Majestic Lessons Learned

Posted on January 21, 2008, 6:28 pm, by Elizabeth LaPensée, under Design, Games, INSPIRATION, RESOURCES.

Majestic has been called a great failure, and I’m with that line of thinking. Christy Dena, who is working on a PhD and researches largely in the area of cross-media entertainment, pointed me to two references: Dave Szulborski’s ‘A Majestic Failure?’ in This is Not a Game (2005) and Carol Handler Miller in ‘Digital Storytelling’ (2004). I’ll quickly point to the factors both authors referenced, on the negative and positive side…

Postponed – Not only did it launch after the expected date and thus lost marketing drive, but it also launched after The Beast and was thus compared a great deal. On top of that, it released after 9/11 (‘nuff said).
USARG – It was only available in the US, also an issue for the post 9/11 atmosphere.
Mystique – They were out about being a game, which may have ruined believability.
Mon’ay, Mon’ay, Mon’ay! – There was a subscription fee. To be specific, a $10 fee per month for an average of 15 minutes of gameplay per day.
Inflexible/Inactive –They ran in a disjointed episodic form that insisted on being linear, despite time lapses in gameplay.
I Feel Alone – It was single-player.
I Feel Invaded – Some of the play was too invasive, like phone calls at home.
I Feel Useless – The player had no collaborative effect on the story. The puzzles were difficult and there was little reward for solving them.
I Feel Confused – Interface elements mixed fictional and real links, and features like chatbots that weren’t actually real.

Shiny – There were well-produced game assets.
I’m Shiny Too – Players made numerous fan sites, including biographies and sub-ARGs.
Not Too Inflexible – Some fan fiction was used in the plot of the game.
I Feel Enlightened – The plot, although linear, had interesting twists with a mixture of reality and fiction.
I Think That’s Real – The chatbots did feel realistic and inspired later work in bot engines.

Overall, the game failed commercial, but it also failed in balancing the game design in terms of pace and story to keep both “casual” and “hardcore” players involved equally. A developer of Majestic, Greg Gibson, speaks more on this in a blog comment, which Andrea Phillips linked me to. He is an invaluable resource for understanding ARG design. Even though, yes, Majestic was a failure, it was a great one. The lessons learned help those of us developing ARGs now.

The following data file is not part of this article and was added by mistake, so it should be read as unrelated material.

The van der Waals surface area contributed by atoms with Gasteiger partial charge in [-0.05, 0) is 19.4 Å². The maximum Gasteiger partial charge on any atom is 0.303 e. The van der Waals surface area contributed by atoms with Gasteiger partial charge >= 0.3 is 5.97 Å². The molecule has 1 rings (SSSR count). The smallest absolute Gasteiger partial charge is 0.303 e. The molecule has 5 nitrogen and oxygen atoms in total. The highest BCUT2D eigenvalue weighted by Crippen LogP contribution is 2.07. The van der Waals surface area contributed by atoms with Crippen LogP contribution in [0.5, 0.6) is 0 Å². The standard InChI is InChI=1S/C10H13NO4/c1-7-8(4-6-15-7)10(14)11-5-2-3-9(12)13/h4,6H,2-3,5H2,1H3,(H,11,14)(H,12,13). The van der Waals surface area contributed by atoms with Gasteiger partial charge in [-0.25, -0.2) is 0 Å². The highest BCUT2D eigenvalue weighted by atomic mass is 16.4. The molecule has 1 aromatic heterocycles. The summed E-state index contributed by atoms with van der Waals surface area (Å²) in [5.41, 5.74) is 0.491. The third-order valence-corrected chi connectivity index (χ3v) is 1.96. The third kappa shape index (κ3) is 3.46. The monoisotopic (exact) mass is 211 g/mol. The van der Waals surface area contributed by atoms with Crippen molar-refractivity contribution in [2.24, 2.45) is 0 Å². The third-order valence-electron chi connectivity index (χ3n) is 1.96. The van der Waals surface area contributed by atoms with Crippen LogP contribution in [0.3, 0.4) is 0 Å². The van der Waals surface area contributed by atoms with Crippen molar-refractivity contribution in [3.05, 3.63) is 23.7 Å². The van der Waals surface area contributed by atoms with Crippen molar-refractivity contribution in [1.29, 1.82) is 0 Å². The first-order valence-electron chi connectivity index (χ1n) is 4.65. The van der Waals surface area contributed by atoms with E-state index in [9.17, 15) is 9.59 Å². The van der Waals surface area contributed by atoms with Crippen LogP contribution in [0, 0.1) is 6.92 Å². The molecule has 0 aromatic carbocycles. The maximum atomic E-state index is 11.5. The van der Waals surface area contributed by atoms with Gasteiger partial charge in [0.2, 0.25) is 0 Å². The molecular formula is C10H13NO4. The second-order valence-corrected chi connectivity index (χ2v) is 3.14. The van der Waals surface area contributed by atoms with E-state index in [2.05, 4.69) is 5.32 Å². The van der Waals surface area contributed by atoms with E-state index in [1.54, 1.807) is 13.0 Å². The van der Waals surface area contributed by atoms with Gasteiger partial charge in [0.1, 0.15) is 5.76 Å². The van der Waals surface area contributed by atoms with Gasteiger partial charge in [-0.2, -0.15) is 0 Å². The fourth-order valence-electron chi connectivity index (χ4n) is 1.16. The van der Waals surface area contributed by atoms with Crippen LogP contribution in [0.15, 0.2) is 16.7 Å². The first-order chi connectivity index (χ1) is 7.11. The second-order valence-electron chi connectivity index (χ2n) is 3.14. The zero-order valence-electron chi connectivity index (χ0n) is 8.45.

I am currently working on a project for the Aboriginal Media Lab, which, since it’s an ARG, I can’t say much about. I am very aware of concerns with the Aboriginal community, such as creating a safe environment that other players can’t take advantage of to cause any harm during gameplay. We plan not to be so invasive, but rather use email, web sites, Facebook, and YouTube to integrate technology. Primarily, we are concerned about our live events and the activities we are having our players get into for the game.

Puzzles are often a hindrance in ARGs, so we’re simply dropping those. There’s nothing directly to “solve,” but rather mysteries and clues that will permeate Vancouver, British Columbia and spaces online in relation to the story. Squamish language will be used, but we see this as integration with the storyline, not as language puzzles that need to be solved in order to progress the plot. Rather, the plot will move as we do with players influencing the progression of the story but not of the major events. I know that players of Majestic felt they didn’t influence the plot enough, so this is a point of concern for me, but our audience will largely be unique from typical ARG players. We’re targeting community member (both Aboriginal and non-Aboriginal), city planners, college students, and hope to satisfy the ARG playing community online.

Essentially, this ARG is based around non-profit fundraising and demonstrating how the ARG model can be used for facilitating Aboriginal knowledge and community development in the areas of health, economy, and education.

All of this sounds very dry since I’m not giving out the theme or content, but we’re putting a lot of good ol’ NDN humor in there. It’s all about having fun in the name of promoting Aboriginal knowledge in plants, medicines, good food, and all their traditional uses. Grandmother plants and grandfather rocks getting attention in Vancouver and hopefully in other areas depending how far the internet-focused gameplay extends. The collaborative creation of the technological medicine wheel, inspired by the work of Squamish herbalist and new media artist Cease Wyss.

One thing’s for sure—no subscription fee.

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